| Quote #1
They chatted over all these matters at recreation hours, in the playground, in front of the moral inscription painted under the clock. (1.2.6)
This looks like the beginning of a beautiful friendship for Frederick and Deslaurier. And right off the bat, Flaubert gives us the vague mention of morals here, only to later reveal that the two boys had also gone to a brothel looking for prostitutes. Sneaky, Flaubert. You'll notice that morals are often in the background of Sentimental Education, far less important than desire and pleasure.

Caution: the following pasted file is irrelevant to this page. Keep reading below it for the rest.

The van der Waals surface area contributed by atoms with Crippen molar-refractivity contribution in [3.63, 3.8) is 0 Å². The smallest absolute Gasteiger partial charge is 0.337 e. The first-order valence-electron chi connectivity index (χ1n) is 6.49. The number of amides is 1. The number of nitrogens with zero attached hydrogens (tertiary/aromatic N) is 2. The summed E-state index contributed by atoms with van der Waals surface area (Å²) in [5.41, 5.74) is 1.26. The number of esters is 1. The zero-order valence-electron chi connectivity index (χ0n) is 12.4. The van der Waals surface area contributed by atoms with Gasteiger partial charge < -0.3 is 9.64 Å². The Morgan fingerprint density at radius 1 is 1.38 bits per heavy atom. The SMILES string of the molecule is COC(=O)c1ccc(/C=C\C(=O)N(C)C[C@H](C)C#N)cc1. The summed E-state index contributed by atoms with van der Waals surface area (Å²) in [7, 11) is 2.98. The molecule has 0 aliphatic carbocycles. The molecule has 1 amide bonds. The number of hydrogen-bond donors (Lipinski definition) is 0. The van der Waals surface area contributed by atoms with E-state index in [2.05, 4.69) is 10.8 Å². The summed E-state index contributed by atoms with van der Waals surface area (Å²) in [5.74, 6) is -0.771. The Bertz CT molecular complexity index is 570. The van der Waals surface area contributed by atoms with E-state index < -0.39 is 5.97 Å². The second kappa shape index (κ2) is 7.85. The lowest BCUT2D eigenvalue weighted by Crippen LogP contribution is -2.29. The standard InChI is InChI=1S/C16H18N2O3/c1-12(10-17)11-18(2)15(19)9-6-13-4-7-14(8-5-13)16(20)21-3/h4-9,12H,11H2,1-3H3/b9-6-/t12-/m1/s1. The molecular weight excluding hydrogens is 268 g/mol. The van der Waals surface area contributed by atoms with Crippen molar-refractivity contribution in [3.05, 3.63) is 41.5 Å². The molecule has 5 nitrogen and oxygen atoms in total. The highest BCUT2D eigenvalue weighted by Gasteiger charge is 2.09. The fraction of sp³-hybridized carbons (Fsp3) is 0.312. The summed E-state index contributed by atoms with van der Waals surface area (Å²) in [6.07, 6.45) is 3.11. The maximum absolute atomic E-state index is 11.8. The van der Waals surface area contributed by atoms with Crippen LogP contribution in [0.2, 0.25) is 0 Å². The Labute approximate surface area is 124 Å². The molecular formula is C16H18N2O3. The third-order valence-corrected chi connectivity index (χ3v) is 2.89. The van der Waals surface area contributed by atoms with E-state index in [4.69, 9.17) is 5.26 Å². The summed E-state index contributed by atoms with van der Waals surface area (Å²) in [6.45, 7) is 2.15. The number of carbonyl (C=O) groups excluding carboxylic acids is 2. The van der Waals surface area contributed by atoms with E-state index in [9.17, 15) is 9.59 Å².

| Quote #2
Sénécal protested: Art should aim exclusively at promoting morality amongst the masses! (1.5.13)
An age-old position, care of Sénécal. This guy believes that art serves a moral purpose—to make people better. Period. The opposite position would argue that art is just there to amuse people and provide visual and aesthetic pleasure. Which team are you on?
| Quote #3
Sénécal placed his glass of beer on the mantelpiece, and declared dogmatically that, as prostitution was tyrannical and marriage immoral, it was better to practice abstinence. (1.5.99)
He may not be a major figure, but Sénécal sure is one of the most opinionated—especially when it comes to morals. Apparently, according to this passage, he doesn't even believe in having sex.